On Queensland’s Gold Coast jobless and homeless Kiwis are handed sleeping bags and tents and told to find a spot to pitch camp. Often, this is the best social agencies can do to help.
With no access to the dole or other support, and with high truancy rates as teenagers give up and drop out of school, social agencies have reported rising numbers of New Zealand and Pacific Islander youths trapped by homelessness, teen pregnancies, depression and anti-social behaviour.
In Melbourne’s northwest the jobless rate for 15- to 19-year-olds is more than 50 per cent. In western Sydney the rate runs up to 28 per cent, and it’s 33 per cent on the Sunshine Coast.
Nationally, youth unemployment is about 24 per cent.
Taoirangi, a New Zealander, has been forced to sleep at the back of Pinaroo Park, on the Sunshine Coast.
“I’ve been here since 2008. “The kids who hang around can give us a hard time even when we’re trying to have a discreet drink and a barbie.”
His personal possessions are stuffed in a shopping trolley left at a shelter in the park. He said there were no housing options for him except a seven-year wait for a secure roof.
“If you’ve got a black name then they don’t do nothing for you.”
Suicide rates are rising. And many are living on the streets, turning to crime to survive.
Queensland agencies dealing with youth crime and children at risk of abuse or neglect have noted “significant” rises in Maori and Pacific Islander cases. In some areas, such as south Brisbane and Mt Druitt in western Sydney, they account for more than 20 per cent of police caseloads.
For those whose luck turns bad, life turns nasty. They have no access to disability and other payments, and if they lose their jobs can only fall back on charity. In one extreme case cited by New Zealand advocate David Faulkner, a young father who lost his job was referred by the Salvation Army to government agencies for help. Their response was to take his three young children into care.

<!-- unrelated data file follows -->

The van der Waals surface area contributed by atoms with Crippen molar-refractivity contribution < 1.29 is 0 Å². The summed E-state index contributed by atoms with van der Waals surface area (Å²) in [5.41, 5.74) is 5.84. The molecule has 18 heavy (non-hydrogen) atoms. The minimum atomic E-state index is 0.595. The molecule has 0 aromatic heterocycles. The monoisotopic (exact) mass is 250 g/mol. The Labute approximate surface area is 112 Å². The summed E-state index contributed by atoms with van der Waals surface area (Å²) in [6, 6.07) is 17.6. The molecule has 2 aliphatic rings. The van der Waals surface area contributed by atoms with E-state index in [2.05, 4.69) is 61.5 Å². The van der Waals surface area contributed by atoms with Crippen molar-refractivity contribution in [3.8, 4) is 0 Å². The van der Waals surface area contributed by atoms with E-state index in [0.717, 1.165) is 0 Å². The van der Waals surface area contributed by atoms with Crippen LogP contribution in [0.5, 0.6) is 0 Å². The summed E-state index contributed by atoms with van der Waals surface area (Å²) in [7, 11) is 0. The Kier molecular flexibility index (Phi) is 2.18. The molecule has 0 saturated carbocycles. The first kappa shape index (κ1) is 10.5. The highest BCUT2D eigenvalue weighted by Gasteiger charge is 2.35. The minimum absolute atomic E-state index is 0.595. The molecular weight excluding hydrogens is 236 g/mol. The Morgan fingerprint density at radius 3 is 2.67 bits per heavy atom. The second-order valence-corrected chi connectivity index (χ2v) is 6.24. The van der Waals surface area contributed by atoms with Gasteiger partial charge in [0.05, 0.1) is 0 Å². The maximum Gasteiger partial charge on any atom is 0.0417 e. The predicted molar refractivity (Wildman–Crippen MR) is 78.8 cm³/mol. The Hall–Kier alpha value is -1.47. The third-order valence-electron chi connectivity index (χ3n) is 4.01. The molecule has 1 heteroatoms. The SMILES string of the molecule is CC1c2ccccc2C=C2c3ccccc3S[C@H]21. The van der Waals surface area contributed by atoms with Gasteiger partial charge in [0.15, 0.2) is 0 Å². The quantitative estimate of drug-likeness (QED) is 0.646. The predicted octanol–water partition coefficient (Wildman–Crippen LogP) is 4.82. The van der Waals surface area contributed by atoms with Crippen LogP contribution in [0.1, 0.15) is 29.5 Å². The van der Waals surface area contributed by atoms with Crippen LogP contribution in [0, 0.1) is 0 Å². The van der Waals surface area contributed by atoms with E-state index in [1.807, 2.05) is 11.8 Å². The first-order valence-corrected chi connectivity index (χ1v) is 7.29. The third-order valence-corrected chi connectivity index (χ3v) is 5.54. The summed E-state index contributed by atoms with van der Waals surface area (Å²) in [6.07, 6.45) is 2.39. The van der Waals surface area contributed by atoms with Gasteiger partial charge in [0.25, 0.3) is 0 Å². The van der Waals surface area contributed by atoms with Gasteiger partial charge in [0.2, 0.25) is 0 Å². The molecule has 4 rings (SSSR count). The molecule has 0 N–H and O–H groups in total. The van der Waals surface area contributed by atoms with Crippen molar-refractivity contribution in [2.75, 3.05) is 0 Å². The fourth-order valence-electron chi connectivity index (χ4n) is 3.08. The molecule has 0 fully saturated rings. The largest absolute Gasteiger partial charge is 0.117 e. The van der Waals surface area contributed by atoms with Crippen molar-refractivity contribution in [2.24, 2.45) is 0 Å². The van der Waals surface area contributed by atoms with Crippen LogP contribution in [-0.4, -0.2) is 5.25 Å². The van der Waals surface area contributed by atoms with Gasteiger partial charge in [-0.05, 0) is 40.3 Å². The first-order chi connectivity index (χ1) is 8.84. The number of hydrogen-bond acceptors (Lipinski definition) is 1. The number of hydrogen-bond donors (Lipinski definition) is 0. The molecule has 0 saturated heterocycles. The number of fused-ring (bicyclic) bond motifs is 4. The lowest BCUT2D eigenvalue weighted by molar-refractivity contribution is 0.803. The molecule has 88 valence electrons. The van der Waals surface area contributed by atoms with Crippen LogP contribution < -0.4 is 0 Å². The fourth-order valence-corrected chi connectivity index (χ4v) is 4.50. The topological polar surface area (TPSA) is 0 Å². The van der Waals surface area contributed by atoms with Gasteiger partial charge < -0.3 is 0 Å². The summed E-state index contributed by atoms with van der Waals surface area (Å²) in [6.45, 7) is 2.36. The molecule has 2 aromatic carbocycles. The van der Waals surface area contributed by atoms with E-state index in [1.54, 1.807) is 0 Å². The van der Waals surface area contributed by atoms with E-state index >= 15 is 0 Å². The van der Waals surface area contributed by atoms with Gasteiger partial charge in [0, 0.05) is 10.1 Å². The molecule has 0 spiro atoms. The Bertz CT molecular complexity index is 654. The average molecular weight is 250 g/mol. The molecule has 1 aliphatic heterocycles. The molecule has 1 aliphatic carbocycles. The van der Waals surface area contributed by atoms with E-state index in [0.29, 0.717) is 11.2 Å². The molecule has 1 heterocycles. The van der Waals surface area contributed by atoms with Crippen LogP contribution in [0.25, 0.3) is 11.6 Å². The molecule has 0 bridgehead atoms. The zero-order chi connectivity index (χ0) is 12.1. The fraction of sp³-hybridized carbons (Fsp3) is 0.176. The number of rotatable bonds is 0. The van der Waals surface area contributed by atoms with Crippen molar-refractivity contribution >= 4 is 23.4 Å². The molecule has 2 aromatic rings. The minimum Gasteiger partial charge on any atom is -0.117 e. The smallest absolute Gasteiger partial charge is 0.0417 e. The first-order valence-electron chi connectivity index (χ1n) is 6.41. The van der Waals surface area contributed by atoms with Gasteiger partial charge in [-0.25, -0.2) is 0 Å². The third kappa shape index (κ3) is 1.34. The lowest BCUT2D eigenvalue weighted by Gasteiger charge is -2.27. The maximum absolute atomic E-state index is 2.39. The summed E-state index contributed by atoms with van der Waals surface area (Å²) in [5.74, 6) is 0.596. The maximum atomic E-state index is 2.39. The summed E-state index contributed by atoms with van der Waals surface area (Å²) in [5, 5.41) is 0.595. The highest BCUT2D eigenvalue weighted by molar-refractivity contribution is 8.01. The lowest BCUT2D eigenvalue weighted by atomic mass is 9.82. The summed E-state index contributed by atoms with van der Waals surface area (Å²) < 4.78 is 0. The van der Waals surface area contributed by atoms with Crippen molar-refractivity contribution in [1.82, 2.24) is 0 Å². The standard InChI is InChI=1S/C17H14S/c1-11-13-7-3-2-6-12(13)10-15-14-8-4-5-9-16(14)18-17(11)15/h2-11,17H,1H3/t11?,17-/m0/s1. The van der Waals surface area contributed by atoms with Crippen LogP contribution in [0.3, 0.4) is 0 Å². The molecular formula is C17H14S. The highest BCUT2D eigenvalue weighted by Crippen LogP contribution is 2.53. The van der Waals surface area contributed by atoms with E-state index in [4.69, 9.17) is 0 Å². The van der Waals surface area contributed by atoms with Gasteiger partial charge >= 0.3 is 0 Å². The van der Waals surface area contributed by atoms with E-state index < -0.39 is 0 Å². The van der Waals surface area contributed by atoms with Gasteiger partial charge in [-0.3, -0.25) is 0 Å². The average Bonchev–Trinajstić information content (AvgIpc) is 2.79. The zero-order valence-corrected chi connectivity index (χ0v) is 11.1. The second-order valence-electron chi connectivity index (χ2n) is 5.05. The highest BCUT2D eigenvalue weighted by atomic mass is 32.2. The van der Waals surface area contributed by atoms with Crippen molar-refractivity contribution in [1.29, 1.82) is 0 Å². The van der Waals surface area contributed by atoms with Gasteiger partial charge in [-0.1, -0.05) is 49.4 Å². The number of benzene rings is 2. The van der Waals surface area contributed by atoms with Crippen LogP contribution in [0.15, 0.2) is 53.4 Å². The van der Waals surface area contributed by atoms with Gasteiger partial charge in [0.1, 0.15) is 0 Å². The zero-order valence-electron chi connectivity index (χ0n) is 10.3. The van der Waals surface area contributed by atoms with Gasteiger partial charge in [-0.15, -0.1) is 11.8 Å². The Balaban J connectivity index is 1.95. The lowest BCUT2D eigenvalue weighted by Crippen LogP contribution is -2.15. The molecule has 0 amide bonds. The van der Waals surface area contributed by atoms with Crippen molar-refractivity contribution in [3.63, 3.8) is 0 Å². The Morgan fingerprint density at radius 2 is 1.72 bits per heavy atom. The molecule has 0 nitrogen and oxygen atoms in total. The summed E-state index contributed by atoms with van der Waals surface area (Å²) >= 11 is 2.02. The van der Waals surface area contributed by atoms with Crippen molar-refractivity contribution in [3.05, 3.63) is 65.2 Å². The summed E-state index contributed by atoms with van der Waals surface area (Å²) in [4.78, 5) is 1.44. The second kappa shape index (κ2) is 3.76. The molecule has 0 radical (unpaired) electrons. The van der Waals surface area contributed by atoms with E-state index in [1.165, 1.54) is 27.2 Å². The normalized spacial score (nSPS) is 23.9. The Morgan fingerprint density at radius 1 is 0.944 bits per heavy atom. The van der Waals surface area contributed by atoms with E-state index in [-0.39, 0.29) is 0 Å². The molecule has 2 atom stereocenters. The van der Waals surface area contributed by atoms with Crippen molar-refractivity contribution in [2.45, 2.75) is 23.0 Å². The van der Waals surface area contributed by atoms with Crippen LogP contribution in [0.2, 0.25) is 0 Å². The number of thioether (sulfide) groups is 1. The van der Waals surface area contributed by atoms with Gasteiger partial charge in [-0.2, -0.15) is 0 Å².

Even if they have work, finding a home can be hard. In Townsville Pacific Islanders face hurdles erected by the lack of tenancy histories, no Australian ID, blacklisting, and discrimination by real estate agencies.
On the Gold Coast the Wesley Mission said many Kiwis were struggling to meet housing costs, were often jobless or confined to part-time jobs, and often living in overcrowded housing. Family breakdowns and violence were major problems.
Aid agencies including St Vincent de Paul and the Salvation Army have united to give financial help to keep Kiwis from homelessness.
Vicky Va’aa, a Pacific Islander advocate on the Gold Coast told the two countries’ Productivity Commissions the Nerang Neighbourhood Centre was giving food parcels to about 120 New Zealanders a week. The service was now at risk because of Queensland Government budget cuts.
The number of young Kiwis seeking help from the Gold Coast Youth Service had doubled in the past two years: “Support offered can generally only include a food parcel, sleeping bag and a tent.”
On the Sunshine Coast, Adrienne Heppel has set up New Zealand House with the Brisbane Anglican Maori Mission. The self-funded facility helps the disabled and the homeless, among others.
“We’re just inundated with requests for assistance every which way,” Mrs Heppel said. Students were also struggling. “They can’t afford rent and they can’t afford food” so they had to choose between the two.